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$112 million retrofit of Storey County fuel plant underway to produce plant-based diesel

Two welders are fusing part of a length of pipe. They stand under a network of pipes and construction scaffolding.
Shelby Herbert
/
KUNR Public Radio
Construction at the New Rise Renewables plant at the Tahoe-Reno Industrial Center in Storey County, Nev., on Aug. 10, 2022.

A renewable energy company is retrofitting a facility in Storey County that will turn non-edible crops into diesel fuel.

New Rise Renewables, formerly known as Ryze Renewables, is a Reno-based company working to produce a renewable crude oil, which is an emerging competitor against other renewable fuels, like ethanol and biodiesel. Though most fossil fuel alternatives actually contain petroleum products, this newer fuel does not.

Mike Burgess, vice president of construction for Encore, one of the facility’s main contractors, was present at the project’s official launch on August 10, where construction was underway.

Two large metal vats connect to a series of tubes inside inside a warehouse-like space.
Shelby Herbert
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Two pressurized vats at the New Rise Renewables plant in Storey County, Nev., on Aug. 10, 2022.

At the construction site, Burgess pointed out several giant vats, as well as the network of pipes he calls the “gumball machine.” This is where feedstocks will be digested by bacteria in the process of turning them into crude.

“[This is where] we can take a bigger variety of the corn oil,” said Burgess. “It’s really clean stuff. We’ll treat it to clean it up. And then the gumball machine likes the same feed every day. Nice and easy.”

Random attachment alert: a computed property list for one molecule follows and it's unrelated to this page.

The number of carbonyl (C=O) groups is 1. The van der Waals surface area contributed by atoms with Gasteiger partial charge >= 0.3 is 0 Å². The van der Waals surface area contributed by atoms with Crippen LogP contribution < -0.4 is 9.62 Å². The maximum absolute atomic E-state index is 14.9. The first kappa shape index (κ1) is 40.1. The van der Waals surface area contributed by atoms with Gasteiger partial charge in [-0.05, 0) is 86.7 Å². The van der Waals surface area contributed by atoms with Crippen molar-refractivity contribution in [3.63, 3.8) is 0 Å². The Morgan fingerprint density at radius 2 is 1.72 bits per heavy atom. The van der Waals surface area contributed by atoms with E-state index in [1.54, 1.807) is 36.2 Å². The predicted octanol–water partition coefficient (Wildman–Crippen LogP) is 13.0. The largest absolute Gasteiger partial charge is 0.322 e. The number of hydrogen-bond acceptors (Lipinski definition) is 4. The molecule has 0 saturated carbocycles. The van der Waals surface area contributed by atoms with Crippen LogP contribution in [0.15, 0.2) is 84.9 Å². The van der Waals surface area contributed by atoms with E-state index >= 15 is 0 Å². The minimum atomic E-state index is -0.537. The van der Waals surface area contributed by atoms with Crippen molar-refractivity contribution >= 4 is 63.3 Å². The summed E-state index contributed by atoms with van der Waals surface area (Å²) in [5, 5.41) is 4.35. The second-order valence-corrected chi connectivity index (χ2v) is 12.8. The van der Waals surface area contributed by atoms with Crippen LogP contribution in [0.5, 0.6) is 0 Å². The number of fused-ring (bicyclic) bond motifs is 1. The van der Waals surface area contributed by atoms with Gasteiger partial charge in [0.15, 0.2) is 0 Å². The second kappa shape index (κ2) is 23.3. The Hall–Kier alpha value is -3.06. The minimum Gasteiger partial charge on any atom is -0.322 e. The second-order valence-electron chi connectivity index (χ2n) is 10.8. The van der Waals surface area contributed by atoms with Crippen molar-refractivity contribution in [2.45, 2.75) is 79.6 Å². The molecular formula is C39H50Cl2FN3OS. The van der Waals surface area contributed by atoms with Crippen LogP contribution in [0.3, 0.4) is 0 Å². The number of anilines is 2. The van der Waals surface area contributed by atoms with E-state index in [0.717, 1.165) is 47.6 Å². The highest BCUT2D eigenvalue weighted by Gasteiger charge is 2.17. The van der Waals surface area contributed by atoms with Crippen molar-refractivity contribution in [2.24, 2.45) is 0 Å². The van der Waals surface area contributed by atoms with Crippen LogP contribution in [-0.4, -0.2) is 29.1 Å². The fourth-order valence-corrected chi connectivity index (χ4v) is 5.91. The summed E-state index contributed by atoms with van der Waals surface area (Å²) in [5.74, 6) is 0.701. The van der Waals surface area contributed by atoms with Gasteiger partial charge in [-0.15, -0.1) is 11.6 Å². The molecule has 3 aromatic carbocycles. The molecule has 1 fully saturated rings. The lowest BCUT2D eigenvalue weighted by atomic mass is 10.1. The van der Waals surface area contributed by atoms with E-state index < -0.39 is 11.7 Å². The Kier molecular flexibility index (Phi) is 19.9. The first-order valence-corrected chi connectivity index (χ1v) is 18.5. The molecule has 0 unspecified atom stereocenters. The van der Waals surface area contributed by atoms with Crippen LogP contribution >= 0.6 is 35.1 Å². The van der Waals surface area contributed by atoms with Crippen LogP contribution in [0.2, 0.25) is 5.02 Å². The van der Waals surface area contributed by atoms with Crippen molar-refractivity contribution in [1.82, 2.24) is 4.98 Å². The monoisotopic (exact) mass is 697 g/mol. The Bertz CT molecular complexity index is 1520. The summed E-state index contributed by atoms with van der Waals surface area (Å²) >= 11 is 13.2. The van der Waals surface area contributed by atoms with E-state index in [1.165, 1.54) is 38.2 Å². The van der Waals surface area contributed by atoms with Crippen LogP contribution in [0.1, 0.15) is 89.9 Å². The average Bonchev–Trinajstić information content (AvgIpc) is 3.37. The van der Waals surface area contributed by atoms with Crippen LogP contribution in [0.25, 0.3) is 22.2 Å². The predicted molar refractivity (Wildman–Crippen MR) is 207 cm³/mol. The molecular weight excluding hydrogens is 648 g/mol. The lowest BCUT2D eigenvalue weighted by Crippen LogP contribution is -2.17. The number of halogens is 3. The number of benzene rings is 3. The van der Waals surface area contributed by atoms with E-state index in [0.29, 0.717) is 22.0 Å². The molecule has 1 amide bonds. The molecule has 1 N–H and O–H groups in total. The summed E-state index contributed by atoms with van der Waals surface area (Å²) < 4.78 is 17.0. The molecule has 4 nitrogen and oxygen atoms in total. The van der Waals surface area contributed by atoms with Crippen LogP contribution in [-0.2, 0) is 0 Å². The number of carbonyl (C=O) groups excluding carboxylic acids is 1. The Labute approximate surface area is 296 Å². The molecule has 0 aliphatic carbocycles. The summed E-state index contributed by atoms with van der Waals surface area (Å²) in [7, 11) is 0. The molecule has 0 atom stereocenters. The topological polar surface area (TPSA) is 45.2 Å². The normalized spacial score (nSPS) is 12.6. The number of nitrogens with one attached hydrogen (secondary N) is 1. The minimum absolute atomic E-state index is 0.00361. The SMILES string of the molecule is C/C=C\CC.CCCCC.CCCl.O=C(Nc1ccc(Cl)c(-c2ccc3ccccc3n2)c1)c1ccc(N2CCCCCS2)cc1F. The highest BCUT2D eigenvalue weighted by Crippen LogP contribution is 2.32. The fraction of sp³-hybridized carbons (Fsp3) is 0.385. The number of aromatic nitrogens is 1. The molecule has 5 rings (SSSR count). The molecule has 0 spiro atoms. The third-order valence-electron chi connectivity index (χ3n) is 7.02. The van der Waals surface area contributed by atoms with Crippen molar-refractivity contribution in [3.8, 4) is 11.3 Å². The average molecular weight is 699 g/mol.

Randy Soule is the owner of the New Rise facility, and he says renewable diesel is a “drop-in” replacement for petroleum-based diesel — meaning that engines don’t need to be modified to burn it.

“This is now a fuel that you can comfortably put in your car,” said Soule. “[You can] put it in anything that you run, and you don’t have to worry about it. Why do you not have to worry about it? Because we now make the exact molecule that is diesel fuel.”

Randy Soule stands at a podium while speaking into a microphone. On the front of the podium are logos for the Greater Nevada Credit Union and New Rise Renewables Reno.
Shelby Herbert
/
KUNR Public Radio
Randy Soule, owner of the New Rise Renewables facility, gave closing remarks at the project’s launch on Aug. 10, 2022, in Storey County, Nev.

Burning renewable crude significantly lowers carbon emissions compared to ordinary fossil fuels; however, EPA research suggests that the process of growing feedstocks used in renewable diesel can add to its carbon footprint.

Operations will launch early next year on a line of $112 million in government-backed credit. The company will also create 55 full-time jobs at an average salary of $75,000 per year.

Shelby Herbert is a reporter for KUNR and the Hitchcock Project for Visualizing Science, which is part of the Reynolds School of Journalism.

Corrected: August 23, 2022 at 8:34 PM PDT
As an editor’s note, this story has been corrected to reflect that burning renewable crude significantly lowers carbon emissions compared to fossil fuels.
Shelby Herbert is a graduate student of the Reynolds School of Journalism at the University of Nevada, Reno. She’s a reporter for the Mick Hitchcock, Ph.D., Project for Visualizing Science and covers regional science news.
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